Considering the abysmal conditions for the Focus launch, this purebred race bike took it on the chin. The suspension is remarkably supple, and combined with the 29″ wheels this bike is very controllable when you’d normally be stressing about keeping upright.
The classic conundrum of cross country racers is choosing between a hardtail of a dually, and in this case the decision may just be an easier one for you to make. The benefits of a suspension bike on a rougher course is obvious, but there’s the trade for weight and loss of efficiency through the suspension. But take our word for it, the Focus O1E represents the upper echelon of cross country race bikes, so if you’re riding on anything remotely challenging we’d take this over a hardtail any day. There will be three models of the O1E using identical frames coming to Australia, but we don’t have confirmed pricing or spec details yet.
Oh yes, this is the bike we’ve been waiting for from the brilliant engineering brains at Focus! Slotting in between the existing 120mm-Spine trail bike and the burly 160mm travel enduro racing SAM, right now it’s all about the new JAM. The factory spec version we rode is a ridiculously light 11.9kg.
This category of bikes is really full of exciting options nowadays. The mid-travel, go-anywhere, all-mountain category can certainly be a ‘one bike does all’ kinda thing, if it’s executed properly. If the geometry is right, the suspension curve dialled and the frame stiffness hits the sweet spot we’re sold. Considering the JAM was the brainchild of Focus engineer Fabian Shultz, who just so happens to hold the German Enduro title, you can bet that the pieces of the puzzle for creating a great bike will all be in their right places with this one.
On paper the JAM ticks all the boxes for an excellent trail bike, the carbon frame is super-light, the geometry is well thought out and right amongst the popular modern numbers, the spec suits the purpose and travel amount, and there’s the stunning Focus design aesthetic and understated appearance.
- The JAM will come in four frame sizes.
- Boost 148 rear hub.
- 27.5″ wheels.
- 66.8° head angle.
- 74.5° seat angle.
- 425mm chain stay length.
- Full size water bottle provisions.
- Front derailleur compatible.
- 100% internal cables.
A quick shred on the JAM.
We aren’t possibly going to be able to hide our appreciation of this bike, and we’re frothing for it to make its way Down Under so more people can experience it too. The JAM is a beauty to ride, the suspension feels so supple beneath you, rapidly working away to take the edge off the fastest and smallest impacts, but give it a good nudge and the progressiveness of the second phase of travel kicks in and offers great support.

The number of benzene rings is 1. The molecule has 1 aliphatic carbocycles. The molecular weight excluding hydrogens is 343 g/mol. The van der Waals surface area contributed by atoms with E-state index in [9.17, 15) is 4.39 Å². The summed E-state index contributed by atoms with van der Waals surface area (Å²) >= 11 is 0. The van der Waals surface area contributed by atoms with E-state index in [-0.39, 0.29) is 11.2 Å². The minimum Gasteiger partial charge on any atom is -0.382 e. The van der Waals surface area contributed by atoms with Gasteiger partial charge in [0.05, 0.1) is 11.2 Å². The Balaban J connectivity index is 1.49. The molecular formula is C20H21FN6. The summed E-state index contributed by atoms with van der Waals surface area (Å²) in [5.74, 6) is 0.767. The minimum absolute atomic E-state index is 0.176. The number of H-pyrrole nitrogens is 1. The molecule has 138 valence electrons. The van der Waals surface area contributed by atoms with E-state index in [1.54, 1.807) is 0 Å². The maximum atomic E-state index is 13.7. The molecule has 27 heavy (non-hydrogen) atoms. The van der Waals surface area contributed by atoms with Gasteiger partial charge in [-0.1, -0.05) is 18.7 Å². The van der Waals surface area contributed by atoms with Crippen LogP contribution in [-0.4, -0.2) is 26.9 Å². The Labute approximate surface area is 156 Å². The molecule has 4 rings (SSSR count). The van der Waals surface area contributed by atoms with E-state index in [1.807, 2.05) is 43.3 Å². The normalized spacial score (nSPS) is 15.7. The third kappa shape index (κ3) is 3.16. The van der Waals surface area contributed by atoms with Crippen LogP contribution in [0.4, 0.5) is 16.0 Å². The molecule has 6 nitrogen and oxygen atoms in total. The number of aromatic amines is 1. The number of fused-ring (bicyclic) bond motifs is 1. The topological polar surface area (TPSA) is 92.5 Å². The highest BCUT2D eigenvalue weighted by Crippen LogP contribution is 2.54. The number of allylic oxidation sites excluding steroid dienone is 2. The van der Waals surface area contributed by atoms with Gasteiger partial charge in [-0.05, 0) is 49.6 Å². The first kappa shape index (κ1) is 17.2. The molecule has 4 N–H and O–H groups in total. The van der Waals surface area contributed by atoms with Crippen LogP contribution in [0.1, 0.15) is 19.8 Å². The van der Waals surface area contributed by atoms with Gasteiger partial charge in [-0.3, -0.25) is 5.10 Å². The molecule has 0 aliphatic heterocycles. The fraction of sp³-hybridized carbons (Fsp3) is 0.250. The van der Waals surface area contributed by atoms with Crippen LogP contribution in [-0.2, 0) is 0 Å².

While the benefits of the F.O.L.D. suspension arrangement in terms of suspension curve might not really be anything a linkage bike can’t necessarily do, the way it gathers the moving parts right into the centre of the frame is very noticeable indeed, the light rear end is fantastic on the trail.
When we talk about un-sprung weight in suspension design (like the inverted RS1 fork) there’s a lot to be said about how it benefits the way suspension can operate – a moving part can react quicker if there is less mass to move along with it.
Pick up the the bike in your hands and you’ll what we mean, where most bikes feel much heavier in the rear, the JAM is very centred and balanced. Turning the bike through tight corners was a real blast, and had us smiling from ear to ear.
Skipping across the world’s slipperiest roots in the Morzine Bike Park we tentatively began to test our boundaries of safety, beginning to ride faster and faster into the iconic rowdy and wild singletrack as we became more confident. The JAM had our back when we had to make lightening fast direction changes, the agile and light bike could be picked up and put where we wanted it to go. For just 140mm of travel it’s a ground-hugging ride, and didn’t mind ploughing really hard through a deep rut or field of loose rocks. Boosting table-top jumps and popping over rain-ruts on the trails had us feeling nice and comfortable in the air, great for a sub-12kg bike, we felt like we’d been riding it for months.
The o-ring on the rear shock made no secret that we used all the travel quite often during the ride, but we never noticed a harsh bottom out. With a big set of grippy tyres (the Continental Baron was fitted at the last minute as the rain came pelting down) the JAM will feel like a bike with way more travel than 140mm, a testament that Focus have done well to work on good suspension curve. Nice work indeed.
There’s a real playful feeling to this bike, when you want to move it around the trails it’s more than ready to react.
The JAM can be spread in four flavours, two carbon frame (top end carbon frame with carbon rear end also) and two aluminium options.
Stay tuned for more Australian pricing and availability on Flow from these 2017 Focus models, we’ll also be getting the bikes to review on our home trails, so keep your eyes open for more.
For the full specs and options check out the Focus site here.